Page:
For over a thousand years, the tale of Little Red Riding Hood has taught children and adults that wolves can’t be trusted. They are cunning, vicious apex predators at the top of the food chain that have even taken down grizzly bears and mountain lions in Yellowstone.
In the pioneer era of Colorado and the American West, wolves were commonplace, feasting on the abundant wildlife. Our predecessors quickly learned that wolves not only preyed on deer and elk but also decimated cattle and sheep herds, occasionally attacking humans, too.
Not knowing — or, perhaps unwilling to accept — the lessons of our history, some progressive environmental activists have been advocating for the reintroduction of gray wolves, the largest and most vicious of wolf species. Now the movement has come to Colorado. If approved by voters in November, a ballot initiative would force the reintroduction of wolves in our state, too.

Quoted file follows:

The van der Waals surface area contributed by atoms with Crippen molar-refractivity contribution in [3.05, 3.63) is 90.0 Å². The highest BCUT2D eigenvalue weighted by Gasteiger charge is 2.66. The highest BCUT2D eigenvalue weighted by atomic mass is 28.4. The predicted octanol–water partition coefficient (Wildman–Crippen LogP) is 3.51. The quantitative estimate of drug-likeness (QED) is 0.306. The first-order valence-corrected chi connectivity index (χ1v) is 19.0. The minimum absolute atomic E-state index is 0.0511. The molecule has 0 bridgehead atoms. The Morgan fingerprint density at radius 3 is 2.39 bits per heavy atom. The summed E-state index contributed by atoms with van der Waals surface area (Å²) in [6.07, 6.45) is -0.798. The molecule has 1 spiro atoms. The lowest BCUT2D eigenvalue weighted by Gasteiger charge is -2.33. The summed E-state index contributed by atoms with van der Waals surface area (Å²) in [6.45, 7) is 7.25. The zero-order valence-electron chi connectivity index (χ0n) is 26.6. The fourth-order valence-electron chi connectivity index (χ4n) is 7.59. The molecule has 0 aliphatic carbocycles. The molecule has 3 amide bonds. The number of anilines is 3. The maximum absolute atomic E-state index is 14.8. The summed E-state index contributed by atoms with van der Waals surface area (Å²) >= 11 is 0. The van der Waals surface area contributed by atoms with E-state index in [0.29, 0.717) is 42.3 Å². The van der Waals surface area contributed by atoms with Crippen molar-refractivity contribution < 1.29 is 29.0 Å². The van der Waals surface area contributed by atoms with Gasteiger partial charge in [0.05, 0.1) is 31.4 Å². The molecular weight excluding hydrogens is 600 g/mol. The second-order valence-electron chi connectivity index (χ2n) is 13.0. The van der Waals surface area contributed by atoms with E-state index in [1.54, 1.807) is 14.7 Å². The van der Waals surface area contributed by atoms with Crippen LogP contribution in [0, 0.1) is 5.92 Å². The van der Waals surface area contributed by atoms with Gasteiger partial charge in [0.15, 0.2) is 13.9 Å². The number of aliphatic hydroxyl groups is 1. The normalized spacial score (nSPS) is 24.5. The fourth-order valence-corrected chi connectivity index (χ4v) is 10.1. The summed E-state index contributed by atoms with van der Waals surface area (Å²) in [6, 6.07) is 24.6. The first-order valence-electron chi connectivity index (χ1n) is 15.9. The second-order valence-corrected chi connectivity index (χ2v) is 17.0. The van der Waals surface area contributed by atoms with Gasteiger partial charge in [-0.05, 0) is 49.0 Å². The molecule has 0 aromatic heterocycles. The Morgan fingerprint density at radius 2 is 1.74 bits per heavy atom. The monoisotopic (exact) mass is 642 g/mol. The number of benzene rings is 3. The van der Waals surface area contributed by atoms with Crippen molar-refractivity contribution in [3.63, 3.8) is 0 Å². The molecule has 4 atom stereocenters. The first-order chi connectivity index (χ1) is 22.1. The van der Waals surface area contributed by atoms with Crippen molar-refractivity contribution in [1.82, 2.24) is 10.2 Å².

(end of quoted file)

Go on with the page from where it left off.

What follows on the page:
Unsurprisingly, a shadow group from San Francisco called Tides Center — funded at least in part by George Soros — is the biggest funder of the effort. Activists in the greater Denver urban metroplex gathered the vast majority of required petition signatures to qualify the question for the ballot from the cities along the I-25 corridor. Of course, they don’t want wolves released in their backyards. The drafters of the initiative made sure wolves would be foisted on the folks on the Western Slope.
The rural-urban divide in Colorado is deep. So, too is the reality that the abundance of the Colorado economy enjoyed in the cities is not transferrable to the sparsely populated parts of our state. Too often the folks that call rural Colorado home feel forgotten, insulted, misunderstood, and abused. This wolf reintroduction idea is yet another poke in the eye to the people on the land for whom the responsibility of true environmental stewardship is an everyday reality, and who cherish the opportunity and responsibility to care for a precious slice of this amazing place we are blessed to call home.